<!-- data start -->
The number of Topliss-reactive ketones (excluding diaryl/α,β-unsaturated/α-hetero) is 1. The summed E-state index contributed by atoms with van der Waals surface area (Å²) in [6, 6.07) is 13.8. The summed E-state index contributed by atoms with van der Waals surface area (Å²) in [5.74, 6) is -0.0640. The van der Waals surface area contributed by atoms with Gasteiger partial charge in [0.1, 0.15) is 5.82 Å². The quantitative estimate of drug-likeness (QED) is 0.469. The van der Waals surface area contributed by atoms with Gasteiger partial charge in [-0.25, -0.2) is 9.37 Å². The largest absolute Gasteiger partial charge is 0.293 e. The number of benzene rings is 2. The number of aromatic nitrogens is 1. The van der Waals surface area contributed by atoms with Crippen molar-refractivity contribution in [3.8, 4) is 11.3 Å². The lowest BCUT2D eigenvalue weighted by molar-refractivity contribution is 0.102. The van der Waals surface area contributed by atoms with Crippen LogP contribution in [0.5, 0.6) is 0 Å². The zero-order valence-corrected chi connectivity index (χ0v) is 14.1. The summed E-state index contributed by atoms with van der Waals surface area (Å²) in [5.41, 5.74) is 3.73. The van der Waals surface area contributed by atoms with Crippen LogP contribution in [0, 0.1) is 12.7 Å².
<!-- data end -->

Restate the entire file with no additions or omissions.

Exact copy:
The number of Topliss-reactive ketones (excluding diaryl/α,β-unsaturated/α-hetero) is 1. The summed E-state index contributed by atoms with van der Waals surface area (Å²) in [6, 6.07) is 13.8. The summed E-state index contributed by atoms with van der Waals surface area (Å²) in [5.74, 6) is -0.0640. The van der Waals surface area contributed by atoms with Gasteiger partial charge in [0.1, 0.15) is 5.82 Å². The quantitative estimate of drug-likeness (QED) is 0.469. The van der Waals surface area contributed by atoms with Gasteiger partial charge in [-0.25, -0.2) is 9.37 Å². The largest absolute Gasteiger partial charge is 0.293 e. The number of benzene rings is 2. The number of aromatic nitrogens is 1. The van der Waals surface area contributed by atoms with Crippen molar-refractivity contribution in [3.8, 4) is 11.3 Å². The lowest BCUT2D eigenvalue weighted by molar-refractivity contribution is 0.102. The van der Waals surface area contributed by atoms with Crippen LogP contribution in [0.5, 0.6) is 0 Å². The zero-order valence-corrected chi connectivity index (χ0v) is 14.1. The summed E-state index contributed by atoms with van der Waals surface area (Å²) in [5.41, 5.74) is 3.73. The van der Waals surface area contributed by atoms with Crippen LogP contribution in [0, 0.1) is 12.7 Å².